A veces no me doy un respiro hasta que mi cuerpo me grita “¡Basta!” Me había estado portando mal, lo sé, trabajando mucho y con mucho estrés, acostándome tarde después de tanto festejo y despertando al alba para volver a empezar todo. Me excusaba diciéndome a mí misma que TIFF es una cosa anual, que tenía que disfrutar... Sinceramente, no carreteo así el resto del año.
Pero después del quinto día consecutivo de fiesta, con cinco días más por delante, ya no lo estaba pasando tan bien. Salía porque me sentía obligada. El tiempo delicioso y veraniego se había enfriado y se sentía más como otoño: días ventosos y nublados, y noches frías y lluviosas – del tipo que te hace rebuscar en lo más profundo del clóset en busca del plumón, el que luego estiras sobre la cama y con el que te envuelves entera mientras sonríes, feliz. ¡Lo que sea con tal de evitar encender la calefacción en septiembre! Pero además salía para ver a Andrés cuyo trabajo en TIFF significa que nos vemos poco o nada hasta el 20 de septiembre. Por supuesto que ese día amanecí enferma y así me he quedado hasta ahora.
Logré evitar hacer cama hasta el jueves, aún con la tos de perro y estornudos frecuentes, pero el jueves por la mañana no tenía energía para seguir adelante y así acabé aquí, haciendo mi tercer día de cama. Debo decir, eso sí, que con la excepción de las noches, en las que toso hasta sentir una lija en la garganta, y ayer, que sentía que me salían llamas por los ojos de la fiebre, he disfrutado de estos tres días de descanso obligado. Con mi fiel compañero Lucas a mis pies he visto películas, he escrito en mi diario y he llenado tres álbumes de fotos (aprovechando de recordar los viejos tiempos). La tos era un problema, porque cuando se tose así, no se logra descansar, que es justamente lo que más se necesita hacer. Pero ayer medité un poco y me di cuenta que el toser es muchas veces una compulsión, una forma de rascarse para eliminar una picazón. Así que decidí que observaría la picazón de mi garganta y mis pulmones, que la identificaría como tal, y que respiraría para oxigenar esa área de mi cuerpo, a ver qué pasaba, como aprendí a hacer en meditación. Y funcionó: logré dormir toda la noche. Y dormí toda la mañana, pasado el mediodía. Dormí quince horas en total.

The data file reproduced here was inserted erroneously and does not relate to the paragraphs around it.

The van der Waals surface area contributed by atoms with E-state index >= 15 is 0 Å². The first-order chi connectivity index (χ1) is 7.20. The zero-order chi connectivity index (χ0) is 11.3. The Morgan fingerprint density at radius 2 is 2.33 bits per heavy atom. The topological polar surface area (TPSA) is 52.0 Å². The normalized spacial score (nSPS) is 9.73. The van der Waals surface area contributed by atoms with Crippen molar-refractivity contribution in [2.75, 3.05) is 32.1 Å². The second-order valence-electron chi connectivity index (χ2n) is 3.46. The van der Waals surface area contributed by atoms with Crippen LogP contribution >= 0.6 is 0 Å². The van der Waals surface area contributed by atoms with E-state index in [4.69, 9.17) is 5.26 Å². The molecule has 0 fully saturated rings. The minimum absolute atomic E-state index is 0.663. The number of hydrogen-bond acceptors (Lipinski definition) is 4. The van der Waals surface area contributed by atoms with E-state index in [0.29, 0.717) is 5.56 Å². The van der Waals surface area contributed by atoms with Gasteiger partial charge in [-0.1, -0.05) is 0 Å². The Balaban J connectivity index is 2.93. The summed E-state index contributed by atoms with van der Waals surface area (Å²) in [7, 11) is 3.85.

Cuando finalmente desperté, la fiebre se había apagado, la tos era manejable y mis niveles de energía habían mejorado bastante. Mi cuerpo estaba sonriendo, victorioso. Supongo que debería prestarle más atención de ahora en adelante.
In June 2009, three months after my last post, we finished getting all the requisite papers together for the Ministry of Children and Youth Services, the entity in charge of approving one to adopt here in Canada. Usually it takes about 8 to 12 weeks to get that approval, but it was late November, early December when we finally got the letter we were waiting for. This was greatly due to the fact that an international adoption agency, Imagine, had gone under and the Ministry was busy helping the families who it left hanging complete their adoptions. At least they had a valid reason!
Of course by then all the papers we had submitted in our dossier were expired and we had to get new ones of everything. That took about three months. In March, with our file approved and updated, we sent it to Peru. It took another five months for it to be officially received and translated. We have a case worker now and the review process is still underway. We’ve been told that October 20 will be the date they issue the letter of approval. To summarize: first you must be approved by Canada, then by the country you are adopting from, and no, that doesn’t mean you’ll be matched right away. It will take another 9 to 12 months for that to happen, if we’re lucky!
In any regard, we just got the unofficial heads up from the Ministry in charge (MIMDES) that most of our papers are once again out of date, so here we are, scrambling again to get updates: Toronto and RCMP police checks, update letter from our adoption practitioner, from our accountant, from the psychologist who assessed us, and from our doctor. We think that should be it and we hope to have it all ready, translated, certified, notarized, authenticated and legalized by the time the letter finally arrives requesting them. We hope to be able to send them via courier the day the letter arrives, but we are sure that there will be some document we hadn’t thought of that will delay us just a bit more. Patience is really a virtue with finite qualities.